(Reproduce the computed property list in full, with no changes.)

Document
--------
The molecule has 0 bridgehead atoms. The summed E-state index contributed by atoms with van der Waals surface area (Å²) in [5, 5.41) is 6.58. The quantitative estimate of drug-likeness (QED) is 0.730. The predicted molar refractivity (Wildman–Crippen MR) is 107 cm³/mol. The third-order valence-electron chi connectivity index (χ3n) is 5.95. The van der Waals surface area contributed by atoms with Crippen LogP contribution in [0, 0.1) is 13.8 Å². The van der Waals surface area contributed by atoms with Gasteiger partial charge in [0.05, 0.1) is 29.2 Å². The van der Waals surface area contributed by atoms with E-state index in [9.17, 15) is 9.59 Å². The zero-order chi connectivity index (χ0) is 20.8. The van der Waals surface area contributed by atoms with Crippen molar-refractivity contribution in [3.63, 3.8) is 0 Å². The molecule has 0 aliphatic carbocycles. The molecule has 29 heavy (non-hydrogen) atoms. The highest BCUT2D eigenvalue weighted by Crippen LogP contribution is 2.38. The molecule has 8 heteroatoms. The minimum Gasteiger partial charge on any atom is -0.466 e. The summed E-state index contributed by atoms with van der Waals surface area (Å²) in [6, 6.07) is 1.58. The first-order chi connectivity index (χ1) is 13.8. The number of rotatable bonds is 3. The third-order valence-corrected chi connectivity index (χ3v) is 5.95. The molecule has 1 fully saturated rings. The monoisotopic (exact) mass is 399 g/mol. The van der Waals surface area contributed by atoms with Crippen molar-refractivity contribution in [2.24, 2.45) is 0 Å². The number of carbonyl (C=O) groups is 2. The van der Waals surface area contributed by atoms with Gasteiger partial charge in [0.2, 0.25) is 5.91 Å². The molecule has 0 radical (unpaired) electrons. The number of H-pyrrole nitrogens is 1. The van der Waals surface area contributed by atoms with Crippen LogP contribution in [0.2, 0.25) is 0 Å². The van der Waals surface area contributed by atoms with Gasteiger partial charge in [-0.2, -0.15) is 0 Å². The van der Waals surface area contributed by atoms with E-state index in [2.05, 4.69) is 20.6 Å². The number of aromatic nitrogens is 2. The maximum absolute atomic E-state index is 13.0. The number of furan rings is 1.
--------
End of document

The molecule has 0 bridgehead atoms. The summed E-state index contributed by atoms with van der Waals surface area (Å²) in [5, 5.41) is 6.58. The quantitative estimate of drug-likeness (QED) is 0.730. The predicted molar refractivity (Wildman–Crippen MR) is 107 cm³/mol. The third-order valence-electron chi connectivity index (χ3n) is 5.95. The van der Waals surface area contributed by atoms with Crippen LogP contribution in [0, 0.1) is 13.8 Å². The van der Waals surface area contributed by atoms with Gasteiger partial charge in [0.05, 0.1) is 29.2 Å². The van der Waals surface area contributed by atoms with E-state index in [9.17, 15) is 9.59 Å². The zero-order chi connectivity index (χ0) is 20.8. The van der Waals surface area contributed by atoms with Crippen molar-refractivity contribution in [3.63, 3.8) is 0 Å². The molecule has 0 aliphatic carbocycles. The molecule has 29 heavy (non-hydrogen) atoms. The highest BCUT2D eigenvalue weighted by Crippen LogP contribution is 2.38. The molecule has 8 heteroatoms. The minimum Gasteiger partial charge on any atom is -0.466 e. The summed E-state index contributed by atoms with van der Waals surface area (Å²) in [6, 6.07) is 1.58. The first-order chi connectivity index (χ1) is 13.8. The number of rotatable bonds is 3. The third-order valence-corrected chi connectivity index (χ3v) is 5.95. The molecule has 1 fully saturated rings. The monoisotopic (exact) mass is 399 g/mol. The van der Waals surface area contributed by atoms with Crippen molar-refractivity contribution in [2.24, 2.45) is 0 Å². The number of carbonyl (C=O) groups is 2. The van der Waals surface area contributed by atoms with Gasteiger partial charge in [0.2, 0.25) is 5.91 Å². The molecule has 0 radical (unpaired) electrons. The number of H-pyrrole nitrogens is 1. The van der Waals surface area contributed by atoms with Crippen LogP contribution in [0.2, 0.25) is 0 Å². The van der Waals surface area contributed by atoms with Gasteiger partial charge in [-0.2, -0.15) is 0 Å². The van der Waals surface area contributed by atoms with E-state index in [2.05, 4.69) is 20.6 Å². The number of aromatic nitrogens is 2. The maximum absolute atomic E-state index is 13.0. The number of furan rings is 1.